The countries of this region have great wealth, as a result of your traditional energy resources. If, like the UAE, you choose to invest it in renewable energy, then you will be investing in your futures. In a clean future, and as part of a fast growing global market.
The Global Transition: An Investment in the Economy of the Future
Globally, we are already seeing dramatic changes. Global investment in renewable energy grew by 17% to reach 270 billion dollars in 2014. In 2013, additions of renewable energy generating capacity exceeded that of fossil-fuelled power for the first time ever.
The global market in green bonds, which barely existed a decade ago, is now growing exponentially – from around 2 billion dollars in 2011, to some 66 billion dollars by June 2015.
The global low carbon economy is already valued at around 6 trillion dollars and is growing at between 4 and 5% per year.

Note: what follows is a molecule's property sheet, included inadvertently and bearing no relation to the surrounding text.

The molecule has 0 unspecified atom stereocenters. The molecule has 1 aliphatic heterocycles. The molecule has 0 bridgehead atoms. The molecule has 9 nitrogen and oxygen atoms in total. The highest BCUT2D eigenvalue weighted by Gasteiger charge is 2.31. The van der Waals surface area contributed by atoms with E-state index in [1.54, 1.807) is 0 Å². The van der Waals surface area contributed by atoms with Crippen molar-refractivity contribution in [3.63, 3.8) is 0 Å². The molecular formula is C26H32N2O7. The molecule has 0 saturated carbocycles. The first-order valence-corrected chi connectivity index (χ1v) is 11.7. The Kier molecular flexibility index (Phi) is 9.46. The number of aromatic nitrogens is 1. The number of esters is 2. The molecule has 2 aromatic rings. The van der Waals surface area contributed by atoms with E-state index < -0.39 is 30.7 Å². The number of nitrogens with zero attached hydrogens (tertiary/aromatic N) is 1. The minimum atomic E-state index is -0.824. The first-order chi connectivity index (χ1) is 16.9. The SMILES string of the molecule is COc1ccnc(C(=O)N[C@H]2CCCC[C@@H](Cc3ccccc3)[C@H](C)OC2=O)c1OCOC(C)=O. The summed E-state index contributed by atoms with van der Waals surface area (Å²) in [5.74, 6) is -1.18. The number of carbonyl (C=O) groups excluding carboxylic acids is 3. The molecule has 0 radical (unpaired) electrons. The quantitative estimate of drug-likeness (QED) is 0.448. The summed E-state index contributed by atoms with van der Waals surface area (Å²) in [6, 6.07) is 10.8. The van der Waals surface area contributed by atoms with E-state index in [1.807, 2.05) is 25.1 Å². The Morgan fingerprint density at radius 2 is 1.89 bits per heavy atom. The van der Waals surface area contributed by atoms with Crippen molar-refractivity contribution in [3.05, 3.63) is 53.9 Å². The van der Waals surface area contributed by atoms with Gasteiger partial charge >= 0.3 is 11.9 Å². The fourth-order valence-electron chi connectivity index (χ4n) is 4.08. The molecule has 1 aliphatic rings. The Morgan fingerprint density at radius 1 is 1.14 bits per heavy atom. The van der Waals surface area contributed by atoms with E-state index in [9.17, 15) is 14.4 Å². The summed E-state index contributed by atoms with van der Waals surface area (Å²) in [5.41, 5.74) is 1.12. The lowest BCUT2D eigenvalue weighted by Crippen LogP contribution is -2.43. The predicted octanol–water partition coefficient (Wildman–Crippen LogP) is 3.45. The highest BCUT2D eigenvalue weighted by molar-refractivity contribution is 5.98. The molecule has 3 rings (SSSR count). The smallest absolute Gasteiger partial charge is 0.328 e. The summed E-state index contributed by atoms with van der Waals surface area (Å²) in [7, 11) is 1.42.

These trends can only continue to grow, as ever more countries commit to reducing their emissions, and as far-sighted leaders begin to plan for the complete decarbonisation of their economies over the course of the century. An investment in clean energy is an investment in the economy of the future, and those who move quickly will have the advantage.
A Global Deal: Seize the Moment
I believe the time to invest in that future is now.
As we all know, this is not an investment decision like any other. An investment in clean energy is an investment in a safe climate.
If we take the wrong decisions, we will leave for future generations not only depleted resources, but a more dangerous world. While the UK would suffer from more extreme rainfall, storms and flooding, this region would be at risk from ever more extreme heat, water scarcity and drought. All our countries would face risks to our coastal cities, our food security, our public health – and even our national security. Climate change knows no borders, and will respect no sovereignty.